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This referendum is supposed to be about space for our growing School District, but it has also become a referendum about trust. If passed, the bill to taxpayers is $172 million in new additional debt payments over the next 20 years, assessed to your property tax statement. And yes the number is real, taken directly from the report of the District’s financial consultant. The question is, should we trust the competency and integrity of the School District’s business office, to administer the spending of these funds in an efficient and effective manner, and for the right purpose.

Should we trust the integrity of the two founders of Nexus Solutions who got their foot in the door under questionable circumstances, and are the principal drivers of the referendum project including related budgets and fees? Should we be comfortable with the fact that these are two outsiders to our community who submitted a proposal to our District’s Business Director, who subsequently signed the contract that commits the District to “contract with Nexus Solutions for all professional services required to implement this work”, including but not limited to “program management, engineering, architecture, construction management, and commissioning”. There is no mention in the contract of how much Nexus would get paid for these services that turned out to be $8.7 million by mid 2016.

A letter to the editor from Mary Haugen (Nexus contract doesn’t change District’s needs) helps explain where the money goes on Nexus directed projects. According to Haugen, the District will have spent a whopping $854,778 by the end of 15 years, on two generators that were purchased from Nexus. We knew that $602,000 had already gone to Nexus, as reported in my commentary two weeks earlier (School Board should answer questions about generators), but didn’t know it would take another quarter of a million dollars. The question is, what do we get in return.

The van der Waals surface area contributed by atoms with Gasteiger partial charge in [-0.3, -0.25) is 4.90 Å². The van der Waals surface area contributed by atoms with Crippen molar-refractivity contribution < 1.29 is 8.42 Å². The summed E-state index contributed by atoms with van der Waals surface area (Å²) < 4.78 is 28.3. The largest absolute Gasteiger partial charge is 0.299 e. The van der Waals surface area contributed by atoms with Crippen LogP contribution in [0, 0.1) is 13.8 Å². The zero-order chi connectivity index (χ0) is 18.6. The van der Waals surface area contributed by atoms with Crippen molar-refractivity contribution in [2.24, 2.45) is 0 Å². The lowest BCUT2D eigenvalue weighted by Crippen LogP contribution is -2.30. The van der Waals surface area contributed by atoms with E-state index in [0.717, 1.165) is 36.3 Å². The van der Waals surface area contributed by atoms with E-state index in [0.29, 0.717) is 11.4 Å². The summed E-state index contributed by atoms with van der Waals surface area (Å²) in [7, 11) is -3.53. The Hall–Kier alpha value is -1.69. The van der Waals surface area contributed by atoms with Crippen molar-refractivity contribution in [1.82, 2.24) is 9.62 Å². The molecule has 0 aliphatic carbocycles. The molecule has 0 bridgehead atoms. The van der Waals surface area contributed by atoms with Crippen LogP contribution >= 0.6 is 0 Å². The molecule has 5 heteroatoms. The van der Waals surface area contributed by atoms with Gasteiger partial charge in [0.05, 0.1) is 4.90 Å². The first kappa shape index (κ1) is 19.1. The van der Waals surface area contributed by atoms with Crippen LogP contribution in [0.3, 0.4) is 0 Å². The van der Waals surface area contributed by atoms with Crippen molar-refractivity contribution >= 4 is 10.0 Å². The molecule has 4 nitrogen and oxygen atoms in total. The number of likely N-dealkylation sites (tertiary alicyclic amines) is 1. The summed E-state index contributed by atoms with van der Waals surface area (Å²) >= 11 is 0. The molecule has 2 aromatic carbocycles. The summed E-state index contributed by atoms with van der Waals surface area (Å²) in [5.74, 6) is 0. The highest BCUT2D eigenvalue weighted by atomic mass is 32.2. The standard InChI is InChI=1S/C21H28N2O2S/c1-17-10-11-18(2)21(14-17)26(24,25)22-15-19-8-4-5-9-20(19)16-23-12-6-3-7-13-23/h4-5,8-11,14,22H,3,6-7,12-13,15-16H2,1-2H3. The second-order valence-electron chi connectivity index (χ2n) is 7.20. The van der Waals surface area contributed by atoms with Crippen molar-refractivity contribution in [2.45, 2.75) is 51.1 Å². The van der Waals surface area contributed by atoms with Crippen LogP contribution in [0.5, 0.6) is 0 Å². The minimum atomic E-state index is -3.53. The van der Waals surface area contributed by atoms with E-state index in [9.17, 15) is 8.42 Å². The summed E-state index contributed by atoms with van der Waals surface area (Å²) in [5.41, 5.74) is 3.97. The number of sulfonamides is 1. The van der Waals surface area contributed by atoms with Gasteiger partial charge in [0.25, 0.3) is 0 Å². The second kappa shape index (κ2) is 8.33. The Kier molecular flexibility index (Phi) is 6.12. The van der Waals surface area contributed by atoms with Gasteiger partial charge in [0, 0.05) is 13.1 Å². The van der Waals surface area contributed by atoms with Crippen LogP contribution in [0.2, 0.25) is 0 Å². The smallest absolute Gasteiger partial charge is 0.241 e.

When the School Board approved the acquisition of the generators, it was based solely upon being able to receive a reduced electrical rate from MN Valley Electric (MVEC) for having stand-by generators on site. The analysis presented to the Board by MVEC and Jim Dellwo a District employee, showed that if the generators had been in place the full year prior to the Board’s decision, the District would have realized an energy savings of $41,321. Savings in future years would depend upon electrical usage and electrical rates. If usage goes down which it should since we paid Nexus $3 million in part to reduce energy usage, the annual savings would go down. On the other hand, as the cost of electricity increases the savings would increase. Future savings are a guess, but if we use the $41,321 figure as the savings per year for 15 years, the energy savings in 15 years would be less than $620,000, for which we will have spent $854,778. I suppose we should be thankful to Haugen for her disclosure that the generator deal with Nexus is much more expensive than we thought, by a quarter of a million dollars, but it doesn’t make me feel any better. Is this simply incompetence, or something worse?

This pattern in the District/Nexus relationship seems all too familiar. Nexus makes a recommendation for which they get paid a healthy fee, taxpayers foot the bill for what turns out to be a losing proposition, and applause is heard from the School District offices. How many business executives in the real world would bite on this kind of deal? Not many if they want to keep their jobs. The $426,511 authorization to Nexus from J. Cink for consulting services for the artificial turf project is just another example.

Until I can see evidence of integrity and competence being exercised by the Board and the Administration, I will not personally support a referendum. For me the qualities of integrity and competency are core values that ought to be the foundational in every decision that our School District makes. When some in the leadership of our District employ a strategy of character assassination against individual members of our community, against community groups, against our local newspaper, and even against a colleague on the Board who raised legitimate concerns, we have a problem. Whether the referendum passes or fails, our community is divided, and it will remain divided until that problem is addressed and fixed in a credible way. Since the current Board majority includes the same four individuals who were on the Board when the initial deal with Nexus was approved, I’m not optimistic that the problem will be addressed until we see a change in the mix, hopefully at the end of next year.

Wes Mader